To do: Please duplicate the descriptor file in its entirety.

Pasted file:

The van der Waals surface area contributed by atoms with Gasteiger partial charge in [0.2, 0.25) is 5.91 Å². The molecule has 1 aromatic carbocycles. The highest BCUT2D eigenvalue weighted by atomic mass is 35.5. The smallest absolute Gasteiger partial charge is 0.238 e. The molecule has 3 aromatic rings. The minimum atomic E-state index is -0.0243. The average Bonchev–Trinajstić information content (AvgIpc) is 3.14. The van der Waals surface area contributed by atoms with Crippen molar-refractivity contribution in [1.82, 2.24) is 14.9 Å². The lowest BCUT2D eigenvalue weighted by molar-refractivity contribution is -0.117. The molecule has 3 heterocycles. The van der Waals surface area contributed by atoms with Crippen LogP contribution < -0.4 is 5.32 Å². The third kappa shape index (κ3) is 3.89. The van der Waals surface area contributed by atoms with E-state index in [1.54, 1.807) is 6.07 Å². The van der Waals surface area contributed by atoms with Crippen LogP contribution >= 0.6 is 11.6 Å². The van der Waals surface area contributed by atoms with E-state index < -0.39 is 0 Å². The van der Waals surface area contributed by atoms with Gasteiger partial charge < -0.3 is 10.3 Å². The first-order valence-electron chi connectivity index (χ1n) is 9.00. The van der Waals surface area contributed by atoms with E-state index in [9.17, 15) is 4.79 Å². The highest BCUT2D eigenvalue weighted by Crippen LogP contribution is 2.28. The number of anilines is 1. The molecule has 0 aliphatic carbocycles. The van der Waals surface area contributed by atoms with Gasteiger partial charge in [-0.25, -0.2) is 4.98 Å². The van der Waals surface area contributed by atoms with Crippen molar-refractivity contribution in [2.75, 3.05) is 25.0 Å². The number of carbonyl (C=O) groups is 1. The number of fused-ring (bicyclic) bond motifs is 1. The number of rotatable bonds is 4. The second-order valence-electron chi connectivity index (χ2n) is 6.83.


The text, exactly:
The van der Waals surface area contributed by atoms with Gasteiger partial charge in [0.2, 0.25) is 5.91 Å². The molecule has 1 aromatic carbocycles. The highest BCUT2D eigenvalue weighted by atomic mass is 35.5. The smallest absolute Gasteiger partial charge is 0.238 e. The molecule has 3 aromatic rings. The minimum atomic E-state index is -0.0243. The average Bonchev–Trinajstić information content (AvgIpc) is 3.14. The van der Waals surface area contributed by atoms with Crippen molar-refractivity contribution in [1.82, 2.24) is 14.9 Å². The lowest BCUT2D eigenvalue weighted by molar-refractivity contribution is -0.117. The molecule has 3 heterocycles. The van der Waals surface area contributed by atoms with Crippen LogP contribution < -0.4 is 5.32 Å². The third kappa shape index (κ3) is 3.89. The van der Waals surface area contributed by atoms with E-state index in [1.54, 1.807) is 6.07 Å². The van der Waals surface area contributed by atoms with Crippen LogP contribution >= 0.6 is 11.6 Å². The van der Waals surface area contributed by atoms with E-state index < -0.39 is 0 Å². The van der Waals surface area contributed by atoms with Gasteiger partial charge < -0.3 is 10.3 Å². The first-order valence-electron chi connectivity index (χ1n) is 9.00. The van der Waals surface area contributed by atoms with E-state index in [9.17, 15) is 4.79 Å². The highest BCUT2D eigenvalue weighted by Crippen LogP contribution is 2.28. The number of anilines is 1. The molecule has 0 aliphatic carbocycles. The van der Waals surface area contributed by atoms with Gasteiger partial charge in [-0.25, -0.2) is 4.98 Å². The van der Waals surface area contributed by atoms with Crippen molar-refractivity contribution in [2.75, 3.05) is 25.0 Å². The number of carbonyl (C=O) groups is 1. The number of fused-ring (bicyclic) bond motifs is 1. The number of rotatable bonds is 4. The second-order valence-electron chi connectivity index (χ2n) is 6.83.